And with true love and brotherhood each other now embrace...
This holy tide of Christmas of beauty and of grace,
Oh tidings of comfort and joy.

Actually, there is a site here - www.takeourword.com/Issue020.
html#Spotlight
- that explains it all much better than I ever can.

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…. As we see from the lyrics, the children asked for "any good thing to make us merry" but soulcakes were not originally intended for the living.  Long before the Christian church gave the end of October and beginning of November the name "All Hallows", it was the Celtic new year. It is thought that the soulcake tradition may be a remnant of the ancient, pre-Christian practice of preparing a final meal for that year's dead. 

The Celts believed in ghosts … Thus, on the last night of the year (the Celtic year, that is; our Halloween) the table would be set and the spirits of those relatives who had died that year were invited back one last time. 

The custom of wassailing (or wasseling) is similar in some ways to the soulcake tradition - you knocked on your neighbors' doors, sang a special song and received gifts.  ...
… Unlike the souling tradition there are many wassailing songs, the most well-known of which is called "Here We Come A-Wassailing".  

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(There's No Place Like) Home for the Holidays: Not a Christmas Song

Thursday, December 08, 2011

I am not a scrooge.

You know how you can turn on AM radio at night and pick up stations from far away? It's a little something called tropospheric scatter. That's as technical as I will get. It's also known as skip. It can sometimes be really exaggerated, like the time I was at Montauk Point, Long Island, NY and I was getting radio from Ames, Iowa. It can even happen with TV. One night when Dad was in Fallston, Maryland, north of Baltimore, he was getting Channel 7 from Washington. Not DC, but Washington, North Carolina. It can be weird.

When you take advantage of the skip to tune in faraway stations it's called DXng. Ham operators and shortwave enthusiasts do it all the time. I used to listen to Radio South Africa all the time. And sometime I would listen to Radio Moscow.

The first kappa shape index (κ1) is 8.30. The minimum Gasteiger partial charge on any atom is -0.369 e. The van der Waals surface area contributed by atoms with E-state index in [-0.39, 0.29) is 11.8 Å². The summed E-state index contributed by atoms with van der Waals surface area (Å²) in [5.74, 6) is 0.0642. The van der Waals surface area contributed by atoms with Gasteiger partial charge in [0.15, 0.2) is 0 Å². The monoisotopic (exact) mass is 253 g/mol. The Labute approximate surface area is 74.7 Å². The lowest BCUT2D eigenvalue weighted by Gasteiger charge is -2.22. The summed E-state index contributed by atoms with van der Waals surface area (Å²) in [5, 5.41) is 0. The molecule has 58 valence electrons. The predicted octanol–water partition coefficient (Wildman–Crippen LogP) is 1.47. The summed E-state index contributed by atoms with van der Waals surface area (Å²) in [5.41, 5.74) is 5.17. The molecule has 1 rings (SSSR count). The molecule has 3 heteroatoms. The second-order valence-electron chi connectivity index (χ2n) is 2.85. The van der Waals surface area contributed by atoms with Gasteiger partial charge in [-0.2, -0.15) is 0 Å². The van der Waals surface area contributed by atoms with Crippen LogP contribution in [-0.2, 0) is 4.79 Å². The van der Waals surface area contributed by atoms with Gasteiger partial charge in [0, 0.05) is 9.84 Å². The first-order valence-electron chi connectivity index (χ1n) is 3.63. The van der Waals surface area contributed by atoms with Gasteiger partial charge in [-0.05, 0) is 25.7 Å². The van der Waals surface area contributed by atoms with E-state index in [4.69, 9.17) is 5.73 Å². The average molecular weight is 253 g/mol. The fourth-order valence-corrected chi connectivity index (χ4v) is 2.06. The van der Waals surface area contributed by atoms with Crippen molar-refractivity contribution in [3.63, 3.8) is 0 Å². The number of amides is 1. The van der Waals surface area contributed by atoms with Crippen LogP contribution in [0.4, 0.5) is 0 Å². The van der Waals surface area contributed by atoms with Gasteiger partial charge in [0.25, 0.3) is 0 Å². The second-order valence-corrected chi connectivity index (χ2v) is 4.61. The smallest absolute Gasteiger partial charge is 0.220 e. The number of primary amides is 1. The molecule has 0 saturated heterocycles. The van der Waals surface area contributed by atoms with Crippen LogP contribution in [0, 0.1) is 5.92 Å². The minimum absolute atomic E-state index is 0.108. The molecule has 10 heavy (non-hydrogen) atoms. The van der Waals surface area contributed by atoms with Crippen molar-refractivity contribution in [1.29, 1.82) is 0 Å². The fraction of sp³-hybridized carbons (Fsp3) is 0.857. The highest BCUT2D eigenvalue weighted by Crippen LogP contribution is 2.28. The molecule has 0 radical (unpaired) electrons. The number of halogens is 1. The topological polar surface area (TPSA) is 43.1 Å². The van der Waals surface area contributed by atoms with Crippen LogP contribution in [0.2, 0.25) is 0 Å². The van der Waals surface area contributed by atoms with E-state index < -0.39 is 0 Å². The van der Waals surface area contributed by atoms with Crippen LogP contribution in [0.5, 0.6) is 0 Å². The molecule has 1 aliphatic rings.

I was stationed at a remote radar station in central Alaska at Christmas 1976, far from my young wife and our two year old daughter. Yeah, I left my wife alone at Pope AFB, NC with a two year old and I have been paying for that ever since. On Christmas Eve, not being a drinker and everyone else was down at the NCO Club getting drunk, I went back to my room and turned on the radio. During the brief daylight hours I would only get the AFRN station that was repeated on site, but at night the world was opened up to me. I would DX across the AM dial. If I wanted to I could have gone to top camp and set up in the radio room and probably gotten WBAL from Baltimore, but at that time of year in central Alaska, Baby, It's Cold Outside. Sometimes I would hear Russian, or even as far away as China and Japan. But this evening I wanted to hear something else. I tuned in to what I knew was a Seattle station. (Oddly enough, I couldn't get Anchorage or Fairbanks, but that's how skip works.) They were playing the old WWII Classic by Bing Crosby, “I'll be Home for Christmas.” youtu.be/lIq-jqm4Vdg I was so glad everyone else was at the bar getting drunk because I cried like a little girl. They followed it up with tonight's song, sung by Perry Como.



Home for the Holidays is NOT a Christmas song.

In point of fact, like “Jingle Bells” and “Over the River and Through the Woods” it is actually a Thanksgiving song. I mean, listen to the words! They don't mention Christmas or Santa or Jesus or heck, even snow which seems to be the only prerequisite to be named a Christmas song. Now that said, I will admit that it was a Christmas single release by Como in 1954, according to the Wikipedia page, so there is less mystery as to why it is played at Christmas, but that's only because they don't release Thanksgiving carols. en.wikipedia.org/wiki/Home_fo
r_the_Holidays_%28song%29